Patrick Reusse
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The senior member of the Twins in service with the big-league club, Jorge Polanco, returned Thursday, inserted into what's been a troublesome leadoff spot for this lineup.

Polanco hit a couple of balls to right field with some zest, although for outs. Then came the bottom of the ninth, with the score 6-6 after the Twins' rarest of feats — a three-run comeback in the eighth.

Christian Vázquez reached to open the inning, and then Polanco rocketed the ball into the right-field corner. Even Vazquez, with those catcher's legs, was able to get to third.

Willi Castro followed with a game-winning sacrifice fly and a feel-good win over a Cleveland team that made a habit of beating the Twins in last at-bats in 2022, while it walked away with the AL Central's playoff spot.

There were many reasons for the Twins' fade, and one was that Polanco didn't play after leaving mid-game on Aug. 27 because of an injured knee. The switch-hitting infielder, first at shortstop, then at his better position of second base, had been a reliable presence in the lineup since coming to stay on July 30, 2016.

There was that unfortunate pause in 2018, when Polanco missed the first half of the schedule after testing positive for a performance enhancer, but in the years that followed, he was almost always in the lineup — not giving in to ailments that could have been an issue for others.

Quiet guy that he is, Polanco discovered the best way to stay in the lineup was to not talk about such things.

"Lot of great guys on this team," said Tommy Watkins, now the third base coach, longtime Twins employee in the minors and majors. "None better than Polanco. He's been the same since he was a 16-year-old kid. Goes about his job, and there's not a person who would fail to vouch for him."

On Friday, the Twins were almost in crisis mode. Byron Buxton, left ribs brutalized Thursday by a 97-mile-per-hour pitch, and Carlos Correa, with his foot injury acting up again, were both unavailable.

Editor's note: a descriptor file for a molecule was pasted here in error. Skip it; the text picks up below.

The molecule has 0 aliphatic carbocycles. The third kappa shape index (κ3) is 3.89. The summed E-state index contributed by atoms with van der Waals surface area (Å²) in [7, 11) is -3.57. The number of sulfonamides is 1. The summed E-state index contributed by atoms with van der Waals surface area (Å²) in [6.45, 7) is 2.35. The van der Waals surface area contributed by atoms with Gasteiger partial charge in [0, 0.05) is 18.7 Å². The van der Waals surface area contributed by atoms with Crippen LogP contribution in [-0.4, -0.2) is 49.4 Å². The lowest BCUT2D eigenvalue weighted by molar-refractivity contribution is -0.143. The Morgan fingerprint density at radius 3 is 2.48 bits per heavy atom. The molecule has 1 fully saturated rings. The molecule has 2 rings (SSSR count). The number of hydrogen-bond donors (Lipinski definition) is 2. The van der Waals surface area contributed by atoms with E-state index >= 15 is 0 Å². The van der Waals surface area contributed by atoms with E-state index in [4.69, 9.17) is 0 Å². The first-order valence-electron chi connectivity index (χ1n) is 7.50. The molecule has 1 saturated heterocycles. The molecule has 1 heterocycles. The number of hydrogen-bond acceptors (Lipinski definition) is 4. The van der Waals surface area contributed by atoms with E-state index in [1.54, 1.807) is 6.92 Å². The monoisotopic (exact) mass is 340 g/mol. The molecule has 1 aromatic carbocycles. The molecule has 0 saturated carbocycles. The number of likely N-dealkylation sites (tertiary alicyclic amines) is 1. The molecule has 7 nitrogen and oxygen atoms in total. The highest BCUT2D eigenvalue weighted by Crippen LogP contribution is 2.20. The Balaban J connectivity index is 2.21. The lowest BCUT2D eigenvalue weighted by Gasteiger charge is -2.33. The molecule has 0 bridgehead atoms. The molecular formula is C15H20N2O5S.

And then, 90 minutes before the first pitch, Joey Gallo was scratched because of a reoccurrence of left hamstring problem.

This left the Twins with only 10 available players — a starting lineup and Vázquez as the extra catcher.

Manager Rocco Baldelli has a tendency to slip in a quick day off for a player returning from injury, but we know for certain if he had asked Polanco how he was feeling, the answer would've been "bien," plus — Jorge was needed to come up with a lineup card.

Aaron Civale, making his first start for the Guardians since April 7, handcuffed the Twins for five innings.

It could be suggested he benefited from not facing Buxton, Correa and Gallo, but the manner in which those gents had been swinging lately, probably not.

Sam Hentges, the lefthanded Mounds View Mustang, pitched a scoreless sixth. And at that point, the Twins had four hits and no runs, as did the Guardians against Bailey Ober.

Ober's six scoreless had come on 78 pitches, leading, we can be sure, to the usual complaints about removing an effective starter early, but try to remember this, Star Tribune commenters:

Big Bailey is now an official member of a starting rotation that's been pitching every five games, and his highest total innings for a season in pro baseball was 108. Saving bullets is a solid idea.

Brock Stewart needed to replace Jovani Moran to keep it scoreless into the bottom of the seventh — remember us saying at season's start, "Where would the Twins bullpen be without Brock Stewart?" — and righthander Nick Sandlin was the Guardians' choice for the bottom of the seventh.

Ryan Jeffers, who should be the Twins' 1A (rather than 1B) at catcher with this hitting-starved team, opened with a double to left field. With one out, Kyle Farmer earned a walk.

Carl Willis — Cleveland's pitching coach, but still in our hearts as the "Big Train" of the Twins bullpen for the 1991 World Series-winning team — came out for a discussion with Sandlin.

Whatever the advice, Polanco rocketed a double off the right-field cement to drive in what would prove to the game's only run (thanks to Jhoan Duran getting the final five outs for an eighth save on his high-speed journey to an All-Star appearance).

Two games back, two late, ripped doubles that led to one-run Twins victories.

It's good to have a player back in the lineup who has been your best for long stretches over what's now Season 8 since he came to stay.